And it came to pass on the eighth day, that Moses called Aaron and his sons, and the elders of Israel;…
It is true that we are always "in the presence of the Lord." "He is not far from any one of us." "He compasses our path and our lying down: he besets us behind and before." There is no man who at any moment may not use the prophet's words, "The Lord, before whom I stand." But it is also true that God would have us place ourselves consciously and in company before him; that we should gather together at his house and worship in "his holy temple." We gain thoughts on this subject from our text, viz. -
I. GOD'S CALL TO HIS OWN PRESENCE. (Verses 5, 6.) It was at the Lord's own command that "all the congregation drew near and stood before" him. The entire scene was due to explicit Divine direction. It is God himself who calls us to his presence. We may venture to ask why he does so, and to answer by suggesting:
1. That it is a part of his Divine satisfaction in us to receive our united homage and thanksgiving; and
2. That he knows that public worship is best suited to impress our minds and strengthen our souls in heavenly wisdom. But we are certain that it is his will, for whatever reasons. "Not forsaking the assembling of ourselves together," etc. (Hebrews 10:25; see Acts 2:42). The presentation of ourselves before God should be measured thus:
(1) multiplied by
(a) our sense of God's pleasure with our worship;
(b) our need of spiritual refreshment and elevation;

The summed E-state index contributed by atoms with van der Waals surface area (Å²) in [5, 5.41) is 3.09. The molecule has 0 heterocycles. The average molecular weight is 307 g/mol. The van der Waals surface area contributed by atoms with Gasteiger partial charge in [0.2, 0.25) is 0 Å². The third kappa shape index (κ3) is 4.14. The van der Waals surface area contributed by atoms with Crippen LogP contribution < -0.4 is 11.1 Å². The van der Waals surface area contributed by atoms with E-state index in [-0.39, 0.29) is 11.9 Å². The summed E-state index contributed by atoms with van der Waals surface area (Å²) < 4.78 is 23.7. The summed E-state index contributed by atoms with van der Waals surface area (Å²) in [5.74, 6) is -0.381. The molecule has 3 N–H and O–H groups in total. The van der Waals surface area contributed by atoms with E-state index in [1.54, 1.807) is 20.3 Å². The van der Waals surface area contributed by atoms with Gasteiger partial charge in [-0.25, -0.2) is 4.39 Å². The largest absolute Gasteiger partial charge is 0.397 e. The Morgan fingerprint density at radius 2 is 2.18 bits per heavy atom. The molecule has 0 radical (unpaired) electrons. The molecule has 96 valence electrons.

(c) usefulness to others by way of encouragement in piety.
(2) Limited by home duties and the other claims of our outer life.
II. THE HUMAN INSTRUMENT IN THIS SACRED SUMMONS. (Verses 1, 3.) Here we have a double human instrumentality: Moses called Aaron, etc. (verse 1), and Aaron was instructed to take on himself the duty of summoning the children of Israel to bring their sacrifices before the Lord (verse 3). God continually speaks to us through man. Some men are his spokesmen in an especial sense and in a large degree; all of us are to be listeners to those who speak in his name. Those who speak for him are to be faithful and earnest in summoning his people to "stand before the Lord." Does the prophet ask, "What shall I cry?" Surely, one answer of the heavenly voice is, "O come, let us worship and bow down: let us kneel before the Lord our Maker" (Isaiah 40:6; Psalm 95:6; see Psalm 100:2, 3, 4).
III. THE SPIRIT IN WHICH WE SHOULD RESPOND. We should come before the Lord:
1. In a spirit of humility. Aaron himself was to take a sin offering (verse 2), and this after all the sacrifices described in the preceding chapter. The people also were to present a sin offering (verse 3). Though we may be in a state of reconciliation with God, we have need of the spirit of penitence at all times, and, when we draw near to the throne of grace, should ask that the mercy of God in Jesus Christ may cover our offenses and shortcomings.
2. In a spirit of consecration. Aaron was to take a ram for a burnt offering (verse 2); the people a calf and a lamb for the same kind of sacrifice (verse 3). They were - as we are - to be ready to consecrate themselves unto the Lord, to offer themselves in spiritual sacrifice on his altar. We are to go up to God's house ready to renew our vows unto him.
3. In a spirit of gratitude and joy. The children of Israel were not to omit the meat offering or the peace offering (verse 4). We are to take with us before God a heart full of thanksgiving for his bounty; also of social, sacred joy. We are to rejoice together before him.
4. In a spirit of devout expectation. The Hebrew worshippers were to look for the manifestation of Jehovah: "Today the Lord will appear unto you" (verse 4). We, too, are to expect that God will be with us; that he will draw nigh unto us when we draw nigh unto him (James 4:8); that Christ our Lord will "manifest himself unto us," will "come unto us, and make his abode with us" (John 14:21-23). - C.
Parallel VersesKJV: And it came to pass on the eighth day, that Moses called Aaron and his sons, and the elders of Israel;